Meluleki Nzimande has re-joined Webber Wentzel as a partner in the Competition, Trade and Investment (CTI) Practice after four years away. His added experience promises great things for the firm’s new division.
Nzimande practised at Webber Wentzel for almost 16 years, nine of those as a partner, then in 2018 he left to join the International Trade Administration Commission of South Africa (ITAC) where he became the chief commissioner.
So why return to private practice and Webber Wentzel right now? “My move from Webber Wentzel to ITAC was motivated by my desire to do national service. I gave myself five years. Webber Wentzel has now established the Competition, Trade and Investment Practice Group, and I am excited about this development and want to be part of this new journey,” he shared.
Nzimande feels the new CTI practice is a great fit for him personally because the intended output of this practice group dovetails with his expertise and his passion about contributing to the economic development of South Africa, the Southern African region, and Africa as a whole.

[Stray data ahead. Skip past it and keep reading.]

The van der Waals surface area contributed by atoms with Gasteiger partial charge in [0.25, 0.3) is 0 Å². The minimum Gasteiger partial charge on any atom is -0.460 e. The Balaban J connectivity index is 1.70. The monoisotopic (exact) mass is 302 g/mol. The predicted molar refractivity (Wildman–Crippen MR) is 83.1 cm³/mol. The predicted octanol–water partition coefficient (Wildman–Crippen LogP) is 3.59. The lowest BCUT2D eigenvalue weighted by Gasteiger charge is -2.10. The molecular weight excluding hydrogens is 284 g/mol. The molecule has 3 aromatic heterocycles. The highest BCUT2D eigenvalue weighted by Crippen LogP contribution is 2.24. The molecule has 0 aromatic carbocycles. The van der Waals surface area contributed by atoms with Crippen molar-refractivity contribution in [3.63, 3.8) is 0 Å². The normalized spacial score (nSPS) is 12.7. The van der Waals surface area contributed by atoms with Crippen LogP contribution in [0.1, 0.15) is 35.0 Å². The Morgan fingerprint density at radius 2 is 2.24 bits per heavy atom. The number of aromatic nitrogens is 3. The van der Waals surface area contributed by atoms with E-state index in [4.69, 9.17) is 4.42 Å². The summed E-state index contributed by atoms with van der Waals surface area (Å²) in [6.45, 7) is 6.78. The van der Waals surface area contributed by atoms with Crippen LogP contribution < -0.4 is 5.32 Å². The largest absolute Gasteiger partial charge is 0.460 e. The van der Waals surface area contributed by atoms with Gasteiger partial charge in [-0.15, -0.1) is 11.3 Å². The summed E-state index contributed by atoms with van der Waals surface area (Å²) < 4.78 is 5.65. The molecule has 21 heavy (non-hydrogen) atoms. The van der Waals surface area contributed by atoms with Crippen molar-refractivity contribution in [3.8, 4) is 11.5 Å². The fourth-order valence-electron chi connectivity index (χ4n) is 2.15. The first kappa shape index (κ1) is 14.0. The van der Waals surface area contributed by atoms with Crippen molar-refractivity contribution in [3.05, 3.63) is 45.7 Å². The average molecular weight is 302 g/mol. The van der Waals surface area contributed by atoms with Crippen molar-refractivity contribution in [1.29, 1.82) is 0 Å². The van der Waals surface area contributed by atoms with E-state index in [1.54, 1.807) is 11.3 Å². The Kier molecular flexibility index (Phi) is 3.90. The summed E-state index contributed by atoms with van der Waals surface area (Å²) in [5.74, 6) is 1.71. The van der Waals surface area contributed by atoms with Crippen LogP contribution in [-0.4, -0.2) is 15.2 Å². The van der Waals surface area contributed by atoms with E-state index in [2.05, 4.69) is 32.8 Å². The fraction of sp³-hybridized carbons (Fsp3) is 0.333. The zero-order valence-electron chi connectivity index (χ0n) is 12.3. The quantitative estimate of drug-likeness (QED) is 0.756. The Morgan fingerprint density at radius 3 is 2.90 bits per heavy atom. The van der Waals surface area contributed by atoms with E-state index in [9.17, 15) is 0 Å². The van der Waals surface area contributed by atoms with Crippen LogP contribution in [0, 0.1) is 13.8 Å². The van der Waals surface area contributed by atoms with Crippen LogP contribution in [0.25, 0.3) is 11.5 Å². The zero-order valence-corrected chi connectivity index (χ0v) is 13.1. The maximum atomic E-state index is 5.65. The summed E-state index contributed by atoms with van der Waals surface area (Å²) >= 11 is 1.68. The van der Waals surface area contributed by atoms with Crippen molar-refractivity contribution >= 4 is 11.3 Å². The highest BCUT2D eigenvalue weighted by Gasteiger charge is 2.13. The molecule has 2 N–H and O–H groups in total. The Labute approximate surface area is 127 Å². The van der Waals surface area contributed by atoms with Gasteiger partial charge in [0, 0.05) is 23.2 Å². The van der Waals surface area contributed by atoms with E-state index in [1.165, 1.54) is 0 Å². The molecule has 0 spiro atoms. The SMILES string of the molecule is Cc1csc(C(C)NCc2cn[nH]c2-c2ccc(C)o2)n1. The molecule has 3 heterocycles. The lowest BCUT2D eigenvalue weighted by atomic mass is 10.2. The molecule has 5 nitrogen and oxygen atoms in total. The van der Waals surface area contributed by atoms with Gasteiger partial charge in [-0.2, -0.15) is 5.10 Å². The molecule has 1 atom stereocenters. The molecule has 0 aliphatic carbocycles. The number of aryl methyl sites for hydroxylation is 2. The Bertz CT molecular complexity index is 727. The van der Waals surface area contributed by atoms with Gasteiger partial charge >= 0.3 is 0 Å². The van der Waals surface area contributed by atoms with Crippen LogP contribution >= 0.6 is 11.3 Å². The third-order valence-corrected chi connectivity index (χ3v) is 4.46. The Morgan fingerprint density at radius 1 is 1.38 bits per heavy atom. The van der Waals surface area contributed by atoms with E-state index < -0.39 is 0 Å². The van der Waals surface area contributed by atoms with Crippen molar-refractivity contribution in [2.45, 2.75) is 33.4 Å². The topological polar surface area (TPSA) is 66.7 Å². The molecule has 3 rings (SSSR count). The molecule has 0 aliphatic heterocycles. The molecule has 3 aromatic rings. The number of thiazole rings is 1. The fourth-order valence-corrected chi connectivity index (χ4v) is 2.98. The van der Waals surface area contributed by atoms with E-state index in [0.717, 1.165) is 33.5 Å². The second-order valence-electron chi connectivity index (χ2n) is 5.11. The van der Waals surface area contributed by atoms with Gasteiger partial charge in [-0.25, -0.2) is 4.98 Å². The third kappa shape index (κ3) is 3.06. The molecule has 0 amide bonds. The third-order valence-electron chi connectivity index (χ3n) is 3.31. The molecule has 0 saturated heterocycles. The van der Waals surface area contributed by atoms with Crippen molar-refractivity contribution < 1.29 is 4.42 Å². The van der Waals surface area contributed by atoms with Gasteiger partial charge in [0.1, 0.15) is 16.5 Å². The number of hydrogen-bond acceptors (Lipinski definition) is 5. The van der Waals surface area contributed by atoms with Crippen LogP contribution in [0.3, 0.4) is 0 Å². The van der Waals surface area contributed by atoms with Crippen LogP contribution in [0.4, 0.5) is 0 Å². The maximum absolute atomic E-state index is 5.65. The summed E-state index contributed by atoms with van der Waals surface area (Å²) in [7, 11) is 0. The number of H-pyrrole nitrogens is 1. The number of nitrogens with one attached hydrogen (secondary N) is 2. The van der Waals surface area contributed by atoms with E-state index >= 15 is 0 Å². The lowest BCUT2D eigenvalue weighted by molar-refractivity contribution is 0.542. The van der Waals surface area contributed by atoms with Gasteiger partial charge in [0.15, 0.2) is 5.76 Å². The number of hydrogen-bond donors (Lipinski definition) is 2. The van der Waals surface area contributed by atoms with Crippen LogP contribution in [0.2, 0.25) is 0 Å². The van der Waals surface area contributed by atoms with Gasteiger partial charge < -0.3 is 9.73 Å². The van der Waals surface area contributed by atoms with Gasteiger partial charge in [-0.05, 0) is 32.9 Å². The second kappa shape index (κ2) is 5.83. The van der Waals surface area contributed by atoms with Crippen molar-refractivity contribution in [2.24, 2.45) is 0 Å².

Asked about the difference between working in the public and private sectors, Nzimande said the private sector is nimble and, in a sense, more resourced than the public sector. “This places it strategically in terms of the ability to produce outcomes which have a positive impact on the economy. The public sector provided me with a vantage point to see and understand the full value chain in the productive sector of the economy. I hope to use this experience to offer more practical and strategic advice to clients which should help them realise their business targets, with the resultant economic benefits.”
Christo Els, Senior Partner at Webber Wentzel, is thrilled to have Nzimande back in the fold. "Welcome back Meluleki! It is good to have you home," he commented.
The CTI Practice is a perfect fit for Nzimande who specialises in all aspects of international trade and investment law across a range of sectors. His practice entails investigations into customs duty amendments including anti-dumping, safeguard and other trade remedies, and work involving bilateral and multilateral trade agreements, such as the African Continental Free Trade Agreement (AfCFTA), the Southern African Customs Union (SACU) Agreement, the EU-SADC Economic Partnership Agreement, and the WTO Agreement. Nzimande also has expertise in matters relating to mergers and acquisitions, anti-corruption law and general corporate law.
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